Addis Ababa, Ethiopia, 31 January 2011 - Secretary-General's remarks at high-level meeting on SudanAlong with Chairperson Ping and Chairman Zenawi, I welcome you to this timely meeting at which we will address two major situations of concern, Sudan and Somalia. At this session, I will address matters related to the former.
Sudan has reached a historic point. All reports indicate a generally peaceful referendum process with a large turnout.
I congratulate the parties to the Comprehensive Peace Agreement on achieving this major benchmark. This vote is a chance for the people of Sudan to enjoy peace, after decades of war.
As we reach the final days of the referendum, it is critical that all stakeholders exercise restraint and avoid provocative action.
I call on the CPA parties in particular to allow the Southern Sudan Referendum Commission to finalize its work and to ensure calm prevails as the results are announced.
As the Sudanese people adjust to the new realities on the ground, the CPA parties must shift their attention to the key post-referendum arrangements that will sustain the North-South relationship in the long-term.
The survival of both the North and the South requires agreement on oil revenue sharing.
Borders must be agreed and demarcated, while also allowing traditional migration.
And the futures of millions of Southerners and Northerners depend upon agreements that guarantee basic rights, freedom of movement and livelihoods, regardless of where they live.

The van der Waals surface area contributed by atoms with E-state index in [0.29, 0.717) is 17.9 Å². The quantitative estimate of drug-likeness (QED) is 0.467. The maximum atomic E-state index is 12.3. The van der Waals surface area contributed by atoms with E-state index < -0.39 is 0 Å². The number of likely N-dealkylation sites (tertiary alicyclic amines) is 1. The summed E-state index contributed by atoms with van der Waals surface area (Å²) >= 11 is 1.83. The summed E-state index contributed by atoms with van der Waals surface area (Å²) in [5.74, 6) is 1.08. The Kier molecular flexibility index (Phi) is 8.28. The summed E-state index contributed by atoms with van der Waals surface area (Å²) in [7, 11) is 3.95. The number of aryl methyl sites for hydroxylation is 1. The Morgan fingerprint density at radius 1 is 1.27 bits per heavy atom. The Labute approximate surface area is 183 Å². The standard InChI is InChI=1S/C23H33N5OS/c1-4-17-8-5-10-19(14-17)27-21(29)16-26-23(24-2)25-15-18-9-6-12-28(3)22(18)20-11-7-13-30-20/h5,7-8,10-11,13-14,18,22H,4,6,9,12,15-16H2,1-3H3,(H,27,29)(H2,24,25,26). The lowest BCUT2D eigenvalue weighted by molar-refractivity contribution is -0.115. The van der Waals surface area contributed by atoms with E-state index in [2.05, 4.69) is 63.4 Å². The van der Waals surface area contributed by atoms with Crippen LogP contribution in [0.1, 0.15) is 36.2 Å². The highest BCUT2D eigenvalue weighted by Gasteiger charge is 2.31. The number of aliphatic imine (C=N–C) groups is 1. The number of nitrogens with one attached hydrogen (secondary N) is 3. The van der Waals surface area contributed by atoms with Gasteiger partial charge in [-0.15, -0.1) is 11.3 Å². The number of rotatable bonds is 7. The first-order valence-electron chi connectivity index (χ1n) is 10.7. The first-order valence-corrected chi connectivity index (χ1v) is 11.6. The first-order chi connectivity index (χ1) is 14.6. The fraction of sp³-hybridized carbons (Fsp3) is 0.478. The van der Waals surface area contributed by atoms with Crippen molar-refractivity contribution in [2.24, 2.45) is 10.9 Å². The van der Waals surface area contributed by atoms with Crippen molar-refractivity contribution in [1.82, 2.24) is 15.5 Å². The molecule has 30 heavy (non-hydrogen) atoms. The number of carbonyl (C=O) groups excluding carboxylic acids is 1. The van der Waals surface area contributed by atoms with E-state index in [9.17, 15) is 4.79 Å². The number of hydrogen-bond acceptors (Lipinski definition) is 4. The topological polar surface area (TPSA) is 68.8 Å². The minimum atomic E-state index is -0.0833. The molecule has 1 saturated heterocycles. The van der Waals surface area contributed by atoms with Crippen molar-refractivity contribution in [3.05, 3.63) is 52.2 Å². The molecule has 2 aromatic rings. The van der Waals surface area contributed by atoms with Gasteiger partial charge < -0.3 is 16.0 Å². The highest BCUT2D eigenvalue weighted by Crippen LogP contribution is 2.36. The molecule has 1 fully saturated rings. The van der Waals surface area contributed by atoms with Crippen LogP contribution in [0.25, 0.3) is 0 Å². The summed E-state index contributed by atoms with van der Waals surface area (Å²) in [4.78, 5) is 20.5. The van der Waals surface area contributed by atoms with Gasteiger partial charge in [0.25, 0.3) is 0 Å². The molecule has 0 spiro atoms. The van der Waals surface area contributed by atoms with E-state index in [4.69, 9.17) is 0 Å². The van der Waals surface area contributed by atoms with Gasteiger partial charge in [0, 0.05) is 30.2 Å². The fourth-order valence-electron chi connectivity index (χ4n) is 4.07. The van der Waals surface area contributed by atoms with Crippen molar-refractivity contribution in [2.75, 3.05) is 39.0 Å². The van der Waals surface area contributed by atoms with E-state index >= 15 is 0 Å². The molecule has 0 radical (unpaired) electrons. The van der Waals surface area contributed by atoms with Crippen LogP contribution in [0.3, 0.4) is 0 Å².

I would like to recognize the contribution of the African-Union High-Level Implementation Panel in helping the parties move forward on these vital issues.
While the referendum process has taken place without major incident, I am very concerned at the violence that took place in Abyei during the voting period.
I call on the CPA parties to prevent any further violence in Abyei and other border areas, including by influencing local leadership to exercise restraint.
I also urge the parties to find a sustainable solution that addresses the needs of all populations in the area and lays the foundation for long-term coexistence.
The referendum is only one aspect of the broader search for sustainable peace in Sudan.
I remain very concerned at the increase in violence in Darfur and the tens of thousands of people displaced by conflict in recent months.
All parties to the conflict should put down their arms and engage with the peace process.
Now is the time to step up our encouragement to the parties, to advise them that there will be rewards for peace, and consequences for further conflict.
Now is also the time to renew our support to UNAMID and its strategy to ensure its freedom of movement throughout Darfur, protect civilians and help humanitarians help those in need.
Millions of Darfurians continue to live in unacceptable conditions, far from their homes. They deserve from the international community the same high levels of cohesion and urgency we have demonstrated in the work of implementing the CPA.
The United Nations is committed to working closely with the African Union to reach our common vision for peace in Sudan.
A Sudan where people live side-by-side without conflict:
Where the displaced can return to their homes and create a better future for their children.
And where all Sudanese can prosper from the region's political, economic and cultural wealth.
We look forward to continuing our close cooperation to make this vision a reality.
Statements on 31 January 2011